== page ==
Digital Theatre for a Post-Humanist Age.
The False Peach is a computer play based on Hamlet. It's a literal "hamletmachine" which mixes artificial intelligence software and live performance. Scott Shepherd (of The Wooster Group and ERS' Gatz) performs alongside a variety of softwares, and does some of the programming.
We chose to work with Hamlet because it is in a sense the ultimate text for theatre, and the most celebrated disquisition on a certain kind of humanist discourse, in which the pure consciousness of man wrestles with the inevitability of death.
During the course of the piece, the computers generate their own “production” of the play, new scenes and songs and scores and visuals using the original text of Shakespeare as source material.
Here's Ophelia's Speechsong, which was made by inserting her "what a noble mind" speech into three pieces of software, all linked up automatically:
In the final piece, the language itself, digitally manipulated and rendered, will trigger a complete theatrical apparatus. The result will be an entirely realized computer-generated performance.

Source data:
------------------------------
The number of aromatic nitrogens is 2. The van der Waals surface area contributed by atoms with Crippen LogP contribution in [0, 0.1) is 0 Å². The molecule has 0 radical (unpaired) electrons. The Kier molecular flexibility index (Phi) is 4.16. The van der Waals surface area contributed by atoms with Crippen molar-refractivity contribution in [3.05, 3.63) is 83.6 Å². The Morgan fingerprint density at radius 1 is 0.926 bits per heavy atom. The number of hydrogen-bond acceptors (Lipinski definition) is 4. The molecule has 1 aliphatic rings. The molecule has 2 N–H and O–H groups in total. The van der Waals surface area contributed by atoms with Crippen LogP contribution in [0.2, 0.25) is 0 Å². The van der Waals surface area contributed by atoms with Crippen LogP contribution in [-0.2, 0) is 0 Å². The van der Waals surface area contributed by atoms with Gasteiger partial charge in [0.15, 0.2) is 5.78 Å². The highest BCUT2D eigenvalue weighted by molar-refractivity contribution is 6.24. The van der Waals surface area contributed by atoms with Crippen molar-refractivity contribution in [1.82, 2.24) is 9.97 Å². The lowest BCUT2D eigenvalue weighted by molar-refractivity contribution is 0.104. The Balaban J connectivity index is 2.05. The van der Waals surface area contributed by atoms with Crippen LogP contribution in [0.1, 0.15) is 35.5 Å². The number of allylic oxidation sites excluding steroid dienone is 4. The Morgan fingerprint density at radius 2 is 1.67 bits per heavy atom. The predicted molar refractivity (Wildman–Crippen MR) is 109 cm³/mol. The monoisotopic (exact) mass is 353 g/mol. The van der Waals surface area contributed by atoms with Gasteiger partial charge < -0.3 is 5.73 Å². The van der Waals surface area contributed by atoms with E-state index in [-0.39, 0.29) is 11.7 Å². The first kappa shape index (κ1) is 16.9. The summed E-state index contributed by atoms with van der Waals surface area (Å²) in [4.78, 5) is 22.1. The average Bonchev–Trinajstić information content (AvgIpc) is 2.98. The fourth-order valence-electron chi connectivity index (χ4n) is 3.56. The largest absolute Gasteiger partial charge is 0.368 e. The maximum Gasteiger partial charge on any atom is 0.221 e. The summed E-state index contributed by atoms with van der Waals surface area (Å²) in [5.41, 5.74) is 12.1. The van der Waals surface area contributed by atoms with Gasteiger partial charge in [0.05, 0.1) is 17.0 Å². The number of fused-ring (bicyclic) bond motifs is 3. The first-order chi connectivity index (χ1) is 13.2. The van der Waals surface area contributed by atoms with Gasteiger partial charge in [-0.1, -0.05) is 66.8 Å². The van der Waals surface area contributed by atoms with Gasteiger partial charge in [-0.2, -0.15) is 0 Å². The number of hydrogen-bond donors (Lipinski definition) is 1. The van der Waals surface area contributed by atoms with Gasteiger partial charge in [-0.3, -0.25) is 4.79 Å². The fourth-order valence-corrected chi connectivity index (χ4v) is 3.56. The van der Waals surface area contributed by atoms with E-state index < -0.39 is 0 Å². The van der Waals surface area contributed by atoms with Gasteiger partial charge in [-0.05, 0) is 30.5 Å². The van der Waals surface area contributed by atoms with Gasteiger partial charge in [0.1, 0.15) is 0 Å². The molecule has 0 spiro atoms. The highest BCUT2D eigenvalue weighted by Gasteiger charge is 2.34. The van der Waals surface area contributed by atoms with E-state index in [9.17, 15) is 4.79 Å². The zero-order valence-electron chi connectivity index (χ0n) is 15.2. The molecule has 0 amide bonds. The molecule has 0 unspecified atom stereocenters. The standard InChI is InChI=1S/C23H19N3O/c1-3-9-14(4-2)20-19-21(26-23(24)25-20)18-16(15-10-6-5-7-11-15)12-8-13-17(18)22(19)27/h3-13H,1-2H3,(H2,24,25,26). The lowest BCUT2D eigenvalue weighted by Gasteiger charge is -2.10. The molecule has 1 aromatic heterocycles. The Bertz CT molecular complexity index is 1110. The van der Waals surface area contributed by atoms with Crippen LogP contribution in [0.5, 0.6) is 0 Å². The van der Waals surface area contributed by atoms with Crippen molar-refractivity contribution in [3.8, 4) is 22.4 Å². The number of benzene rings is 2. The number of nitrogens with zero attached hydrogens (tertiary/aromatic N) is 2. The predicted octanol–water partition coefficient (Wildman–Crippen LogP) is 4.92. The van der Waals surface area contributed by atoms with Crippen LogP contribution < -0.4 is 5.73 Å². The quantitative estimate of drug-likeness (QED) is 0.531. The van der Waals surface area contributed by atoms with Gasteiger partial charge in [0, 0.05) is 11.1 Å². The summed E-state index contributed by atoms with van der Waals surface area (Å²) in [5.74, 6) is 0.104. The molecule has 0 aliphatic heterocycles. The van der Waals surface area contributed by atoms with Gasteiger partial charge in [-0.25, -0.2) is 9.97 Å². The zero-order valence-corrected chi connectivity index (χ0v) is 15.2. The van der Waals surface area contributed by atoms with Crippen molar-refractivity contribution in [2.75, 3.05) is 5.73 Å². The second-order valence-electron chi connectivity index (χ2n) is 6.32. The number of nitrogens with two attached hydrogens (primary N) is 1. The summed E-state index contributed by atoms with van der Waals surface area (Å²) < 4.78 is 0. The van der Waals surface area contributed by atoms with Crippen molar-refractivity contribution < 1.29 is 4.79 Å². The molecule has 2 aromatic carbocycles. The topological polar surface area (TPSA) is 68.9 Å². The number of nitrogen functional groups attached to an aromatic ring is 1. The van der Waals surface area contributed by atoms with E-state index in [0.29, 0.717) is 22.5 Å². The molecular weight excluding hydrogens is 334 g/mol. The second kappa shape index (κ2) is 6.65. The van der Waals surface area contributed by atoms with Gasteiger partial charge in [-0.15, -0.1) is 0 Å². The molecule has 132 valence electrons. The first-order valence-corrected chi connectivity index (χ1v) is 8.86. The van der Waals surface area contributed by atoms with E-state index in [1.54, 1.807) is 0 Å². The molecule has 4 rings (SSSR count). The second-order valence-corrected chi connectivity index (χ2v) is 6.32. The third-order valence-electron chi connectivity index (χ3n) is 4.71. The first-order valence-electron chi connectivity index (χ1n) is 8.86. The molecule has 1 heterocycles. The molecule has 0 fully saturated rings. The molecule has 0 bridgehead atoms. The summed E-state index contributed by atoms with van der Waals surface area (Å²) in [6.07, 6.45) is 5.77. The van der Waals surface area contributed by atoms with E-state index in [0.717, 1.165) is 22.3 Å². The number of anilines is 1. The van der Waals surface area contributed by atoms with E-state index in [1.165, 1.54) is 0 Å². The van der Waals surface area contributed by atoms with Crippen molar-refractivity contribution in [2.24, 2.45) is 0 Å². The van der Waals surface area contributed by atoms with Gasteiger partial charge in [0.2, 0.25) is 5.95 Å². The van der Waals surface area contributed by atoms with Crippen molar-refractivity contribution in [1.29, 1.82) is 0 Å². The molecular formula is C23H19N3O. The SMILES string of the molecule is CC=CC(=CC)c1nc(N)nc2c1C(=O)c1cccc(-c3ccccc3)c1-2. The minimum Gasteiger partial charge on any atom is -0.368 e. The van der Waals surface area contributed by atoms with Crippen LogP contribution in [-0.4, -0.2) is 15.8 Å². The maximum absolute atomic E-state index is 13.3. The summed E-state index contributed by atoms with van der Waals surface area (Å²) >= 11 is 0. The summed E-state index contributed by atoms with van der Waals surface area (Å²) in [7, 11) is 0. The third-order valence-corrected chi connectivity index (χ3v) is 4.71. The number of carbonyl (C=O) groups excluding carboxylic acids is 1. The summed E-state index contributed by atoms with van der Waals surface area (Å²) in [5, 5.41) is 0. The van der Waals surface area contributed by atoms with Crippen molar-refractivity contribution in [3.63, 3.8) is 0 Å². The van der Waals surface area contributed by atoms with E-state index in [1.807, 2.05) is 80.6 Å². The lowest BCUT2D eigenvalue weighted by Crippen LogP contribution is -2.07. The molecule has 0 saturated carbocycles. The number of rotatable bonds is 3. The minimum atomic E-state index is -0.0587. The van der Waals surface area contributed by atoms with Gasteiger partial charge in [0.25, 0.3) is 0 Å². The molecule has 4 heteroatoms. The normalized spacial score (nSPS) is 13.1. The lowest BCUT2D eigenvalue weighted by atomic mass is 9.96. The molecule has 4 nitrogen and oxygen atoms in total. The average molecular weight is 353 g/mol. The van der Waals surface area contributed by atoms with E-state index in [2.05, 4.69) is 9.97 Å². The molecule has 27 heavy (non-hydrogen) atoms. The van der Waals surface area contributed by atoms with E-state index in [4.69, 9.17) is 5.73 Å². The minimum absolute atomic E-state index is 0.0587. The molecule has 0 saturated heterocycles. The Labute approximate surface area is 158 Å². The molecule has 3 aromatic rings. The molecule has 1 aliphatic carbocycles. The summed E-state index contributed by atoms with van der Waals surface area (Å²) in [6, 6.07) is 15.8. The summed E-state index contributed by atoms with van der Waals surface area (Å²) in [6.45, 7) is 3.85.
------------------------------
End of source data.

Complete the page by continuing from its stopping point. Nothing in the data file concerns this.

In The False Peach we stage replication and mortality, flow and interruption, and the pleasure we human bodies take in regarding the decay of others.
We're working with an international team of programmers and designers. Mark Hansen will do the systems design - he is formerly of Bell Labs and currently partner of Ben Rubin, with whom he's made work like Listening Post and lobby installations for the New York Times building and NYU Law School. Greg Beller joins us from IRCAM, the renowned electronic music institute in Paris (the sound wing of the Pompidou Center). And Bruno Pocheron and Ruth Waldeyer from Berlin design the automated and very groovy lighting system. NYC superstar Jim Findlay is designing the set. It's an amazing team, who we need to transport, house and equip!
We are just starting development on the project, in anticipation of a late 2012 premiere. Your support, large or small, is so necessary for us to continue working and developing this piece. Thank you, really. Love, Annie
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